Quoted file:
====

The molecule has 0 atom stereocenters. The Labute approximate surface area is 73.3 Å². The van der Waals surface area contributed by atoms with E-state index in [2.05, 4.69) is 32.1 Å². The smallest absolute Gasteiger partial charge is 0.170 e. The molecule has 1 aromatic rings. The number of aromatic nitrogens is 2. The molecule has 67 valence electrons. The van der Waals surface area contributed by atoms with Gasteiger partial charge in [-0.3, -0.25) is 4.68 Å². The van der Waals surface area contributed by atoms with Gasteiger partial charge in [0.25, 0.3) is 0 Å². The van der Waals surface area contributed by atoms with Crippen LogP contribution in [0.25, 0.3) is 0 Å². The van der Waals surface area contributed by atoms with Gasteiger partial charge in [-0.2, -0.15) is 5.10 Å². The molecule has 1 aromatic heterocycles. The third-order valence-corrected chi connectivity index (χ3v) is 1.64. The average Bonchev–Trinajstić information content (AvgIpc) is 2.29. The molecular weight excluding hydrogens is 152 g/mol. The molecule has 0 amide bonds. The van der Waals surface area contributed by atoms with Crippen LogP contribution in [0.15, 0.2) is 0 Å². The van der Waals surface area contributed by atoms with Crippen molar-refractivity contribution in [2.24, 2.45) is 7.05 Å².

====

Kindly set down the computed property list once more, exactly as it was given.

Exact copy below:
The molecule has 0 atom stereocenters. The Labute approximate surface area is 73.3 Å². The van der Waals surface area contributed by atoms with E-state index in [2.05, 4.69) is 32.1 Å². The smallest absolute Gasteiger partial charge is 0.170 e. The molecule has 1 aromatic rings. The number of aromatic nitrogens is 2. The molecule has 67 valence electrons. The van der Waals surface area contributed by atoms with Gasteiger partial charge in [-0.3, -0.25) is 4.68 Å². The van der Waals surface area contributed by atoms with Gasteiger partial charge in [0.25, 0.3) is 0 Å². The van der Waals surface area contributed by atoms with Crippen LogP contribution in [0.25, 0.3) is 0 Å². The van der Waals surface area contributed by atoms with Gasteiger partial charge in [-0.2, -0.15) is 5.10 Å². The molecule has 1 aromatic heterocycles. The third-order valence-corrected chi connectivity index (χ3v) is 1.64. The average Bonchev–Trinajstić information content (AvgIpc) is 2.29. The molecular weight excluding hydrogens is 152 g/mol. The molecule has 0 amide bonds. The van der Waals surface area contributed by atoms with Crippen LogP contribution in [0.15, 0.2) is 0 Å². The van der Waals surface area contributed by atoms with Crippen molar-refractivity contribution in [2.24, 2.45) is 7.05 Å².